Stretching in January
The Puerto Rico Summer Institute
The Puerto Rico Winter Institute is a major January “happening” at the David Rockefeller Center for Latin American Studies. For the past four years, students from Harvard and the University of Puerto Rico have enjoyed more than the sunshine, warmth, beauty, and good food of Puerto Rico. They have collaborated in intensive intellectual “stretches” across disciplines, cultures, and time.
Conceptualized by Doris Sommer, a professor in Romance Languages and Literatures, the Institute (PRWI) is an experiment in appreciating the rich academic and cultural life of Puerto Rico and expanding interactions among students and faculty who share research and teaching interests. As Sommer explains in her description of the Aula Verde, the “real” world is never far away from the Institute experience.
I’ve had the privilege of sharing some of that “real” world experience in PRWI activities for the past two years—and I have indeed been stretched! In the summer of 2006, I joined discussions about the connection between water, the environment, and plant life in Puerto Rico. Organized by Noel Michele Holbrook, professor in Harvard’s Department of Organismic and Evolutionary Biology, daily lectures were held at Puerto Rico’s Escuela de Artes Plásticas; lectures were made real through study visits to rain forests, watershed sites, mangroves, and the bioluminescent bays of the island of Vieques. The stretch resulted from bringing together plant biologists, hydrologists, and human rights activists (among others) to consider the meaning of water for plant and human life.
This kind of interaction has been made possible through generous support from the Wilbur Marvin Foundation. The Winter Institute is a groundbreaking way to promote collaboration between universities, their students, and their faculty.
I again got a chance to witness these collaborations this past winter when I attended lectures and participated in field activities related to the fascinating topic of how the brain and human emotions interact in interpersonal communication, whether it is through speech, gesture, or artistic expression. Students and I puzzled over the art and science of “empathic translation” in music, art, poetry, law, and neuroscience and considered how our insights could be applied to cross-cultural communications and artistic expression. The experience, organized by Alice Flaherty, a professor of neurobiology at Harvard Medical School, was an intriguing intellectual stretch for me, made all the more rewarding through sharing it with students and faculty engaged in their own intellectual reaching.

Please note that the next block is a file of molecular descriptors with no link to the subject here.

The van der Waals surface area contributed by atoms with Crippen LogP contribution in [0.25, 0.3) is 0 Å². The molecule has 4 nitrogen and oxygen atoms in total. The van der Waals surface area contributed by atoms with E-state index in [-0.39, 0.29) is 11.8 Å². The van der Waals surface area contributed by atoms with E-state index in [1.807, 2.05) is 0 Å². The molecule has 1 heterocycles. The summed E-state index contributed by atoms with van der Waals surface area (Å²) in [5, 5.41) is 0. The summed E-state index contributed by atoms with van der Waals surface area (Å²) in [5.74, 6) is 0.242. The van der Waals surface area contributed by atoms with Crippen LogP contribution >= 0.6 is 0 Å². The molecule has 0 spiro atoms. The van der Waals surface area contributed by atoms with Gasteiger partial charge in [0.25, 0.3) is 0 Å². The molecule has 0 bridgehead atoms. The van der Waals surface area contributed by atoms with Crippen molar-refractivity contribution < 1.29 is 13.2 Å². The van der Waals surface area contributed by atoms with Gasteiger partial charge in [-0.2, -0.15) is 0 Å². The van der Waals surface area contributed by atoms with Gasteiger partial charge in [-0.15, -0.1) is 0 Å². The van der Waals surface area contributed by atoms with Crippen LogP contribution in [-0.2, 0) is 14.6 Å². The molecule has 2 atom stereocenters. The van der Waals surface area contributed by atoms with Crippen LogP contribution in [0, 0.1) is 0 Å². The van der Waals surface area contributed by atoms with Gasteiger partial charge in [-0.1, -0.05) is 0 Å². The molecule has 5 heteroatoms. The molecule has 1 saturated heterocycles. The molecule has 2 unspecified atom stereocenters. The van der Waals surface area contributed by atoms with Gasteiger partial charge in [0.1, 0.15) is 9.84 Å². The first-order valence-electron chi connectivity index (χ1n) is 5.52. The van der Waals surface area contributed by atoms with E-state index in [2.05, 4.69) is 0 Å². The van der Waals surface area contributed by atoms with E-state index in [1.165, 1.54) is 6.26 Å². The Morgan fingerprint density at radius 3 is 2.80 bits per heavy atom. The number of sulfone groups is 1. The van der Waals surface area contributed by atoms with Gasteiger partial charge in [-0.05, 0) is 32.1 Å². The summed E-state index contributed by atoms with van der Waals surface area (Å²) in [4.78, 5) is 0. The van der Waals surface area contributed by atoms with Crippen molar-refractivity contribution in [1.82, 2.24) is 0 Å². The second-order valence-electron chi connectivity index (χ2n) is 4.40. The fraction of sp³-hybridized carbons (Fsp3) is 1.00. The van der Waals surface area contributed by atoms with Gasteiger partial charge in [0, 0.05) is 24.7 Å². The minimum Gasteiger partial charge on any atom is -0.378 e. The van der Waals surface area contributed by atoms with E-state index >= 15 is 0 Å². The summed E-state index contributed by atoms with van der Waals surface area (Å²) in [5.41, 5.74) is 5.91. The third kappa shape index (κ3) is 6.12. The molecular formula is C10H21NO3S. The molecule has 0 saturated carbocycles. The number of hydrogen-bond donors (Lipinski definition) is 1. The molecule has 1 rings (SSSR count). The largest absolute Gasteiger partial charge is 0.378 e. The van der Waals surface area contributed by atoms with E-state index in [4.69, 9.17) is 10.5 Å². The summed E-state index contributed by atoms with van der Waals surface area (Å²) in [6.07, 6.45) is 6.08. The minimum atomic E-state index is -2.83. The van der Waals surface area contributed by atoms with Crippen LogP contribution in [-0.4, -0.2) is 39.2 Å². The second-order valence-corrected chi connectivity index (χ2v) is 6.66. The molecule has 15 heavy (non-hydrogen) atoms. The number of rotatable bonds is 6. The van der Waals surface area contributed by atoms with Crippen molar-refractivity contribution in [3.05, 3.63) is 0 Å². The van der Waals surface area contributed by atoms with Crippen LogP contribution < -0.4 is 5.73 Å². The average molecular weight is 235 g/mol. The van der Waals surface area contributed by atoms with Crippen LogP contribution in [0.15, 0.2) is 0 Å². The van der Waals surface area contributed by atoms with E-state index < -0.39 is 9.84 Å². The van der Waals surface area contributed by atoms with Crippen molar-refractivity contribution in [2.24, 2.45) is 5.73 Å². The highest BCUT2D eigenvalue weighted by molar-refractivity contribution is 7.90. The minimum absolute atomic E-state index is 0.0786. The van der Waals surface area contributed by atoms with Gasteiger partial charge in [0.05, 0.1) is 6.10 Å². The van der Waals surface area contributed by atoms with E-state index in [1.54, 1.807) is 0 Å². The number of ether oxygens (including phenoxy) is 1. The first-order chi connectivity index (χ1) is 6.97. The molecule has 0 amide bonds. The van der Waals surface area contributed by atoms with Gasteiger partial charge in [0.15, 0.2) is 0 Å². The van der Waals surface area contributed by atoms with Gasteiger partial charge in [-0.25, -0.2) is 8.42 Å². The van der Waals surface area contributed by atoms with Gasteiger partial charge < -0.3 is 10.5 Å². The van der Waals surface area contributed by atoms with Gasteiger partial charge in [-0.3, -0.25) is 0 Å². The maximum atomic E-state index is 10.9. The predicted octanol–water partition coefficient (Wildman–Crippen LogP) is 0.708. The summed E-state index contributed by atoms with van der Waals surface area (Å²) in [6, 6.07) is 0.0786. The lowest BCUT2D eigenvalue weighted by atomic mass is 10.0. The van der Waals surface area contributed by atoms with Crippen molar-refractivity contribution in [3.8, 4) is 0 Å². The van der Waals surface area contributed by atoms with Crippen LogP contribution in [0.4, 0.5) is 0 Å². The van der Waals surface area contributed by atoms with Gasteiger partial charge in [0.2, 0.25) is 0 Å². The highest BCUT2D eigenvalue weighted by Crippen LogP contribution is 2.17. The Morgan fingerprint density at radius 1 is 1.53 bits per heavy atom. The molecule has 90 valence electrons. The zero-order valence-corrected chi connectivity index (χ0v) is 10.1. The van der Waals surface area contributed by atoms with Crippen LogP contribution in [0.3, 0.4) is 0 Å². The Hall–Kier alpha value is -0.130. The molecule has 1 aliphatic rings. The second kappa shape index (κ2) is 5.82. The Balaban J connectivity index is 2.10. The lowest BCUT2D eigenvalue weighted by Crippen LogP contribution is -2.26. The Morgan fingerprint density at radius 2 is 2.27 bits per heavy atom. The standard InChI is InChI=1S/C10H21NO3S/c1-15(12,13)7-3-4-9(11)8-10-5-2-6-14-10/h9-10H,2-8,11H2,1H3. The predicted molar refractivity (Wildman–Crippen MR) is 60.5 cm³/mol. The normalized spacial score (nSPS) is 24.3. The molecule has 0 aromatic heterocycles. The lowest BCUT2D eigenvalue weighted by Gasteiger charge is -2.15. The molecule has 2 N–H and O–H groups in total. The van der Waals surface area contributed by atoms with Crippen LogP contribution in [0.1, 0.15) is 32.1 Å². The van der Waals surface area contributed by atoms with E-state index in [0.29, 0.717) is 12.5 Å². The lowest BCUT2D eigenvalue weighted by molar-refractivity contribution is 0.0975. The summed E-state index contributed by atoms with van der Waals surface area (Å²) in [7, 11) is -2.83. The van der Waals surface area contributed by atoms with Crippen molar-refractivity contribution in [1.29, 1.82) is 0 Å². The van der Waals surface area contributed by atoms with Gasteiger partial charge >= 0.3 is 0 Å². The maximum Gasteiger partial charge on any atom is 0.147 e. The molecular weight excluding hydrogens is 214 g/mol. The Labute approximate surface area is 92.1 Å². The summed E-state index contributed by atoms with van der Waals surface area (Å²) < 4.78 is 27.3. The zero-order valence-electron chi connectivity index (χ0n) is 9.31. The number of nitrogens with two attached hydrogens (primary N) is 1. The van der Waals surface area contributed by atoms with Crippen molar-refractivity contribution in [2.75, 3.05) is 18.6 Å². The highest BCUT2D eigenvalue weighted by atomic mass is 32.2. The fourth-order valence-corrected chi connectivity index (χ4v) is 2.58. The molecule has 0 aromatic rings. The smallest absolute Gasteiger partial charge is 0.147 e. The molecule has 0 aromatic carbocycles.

At this point, I can only regret that I was not part of the first two stretches. In 2005, “Culture at a Crossroads,” organized by Sommer, was an intellectual journey that considered architecture, literature, identity, and religion. The following year, the Institute was organized around the theme of public health and society, and was led by Harvard Medical School professor Arachu Castro, who focused attention on Caribbean and U.S. connections, particularly with relevance to AIDS, immigration, and the health status of U.S. Latinos.
The Puerto Rico Winter Institute has been extraordinarily successful in helping both students and faculty stretch their minds beyond the normal boundaries of academic disciplines and cultural understandings. It has also resulted in increased networking and collaboration among scholars in Puerto Rico and Harvard. The sunshine, the warmth, the landscape are wonderful; so is the intellectual exercise.
Spring 2008, Volume VII, Number 3
Merilee S. Grindle is the director of the David Rockefeller Center for Latin American Studies and Edward S. Mason Professor of International Development at the Kennedy School of Government at Harvard University.
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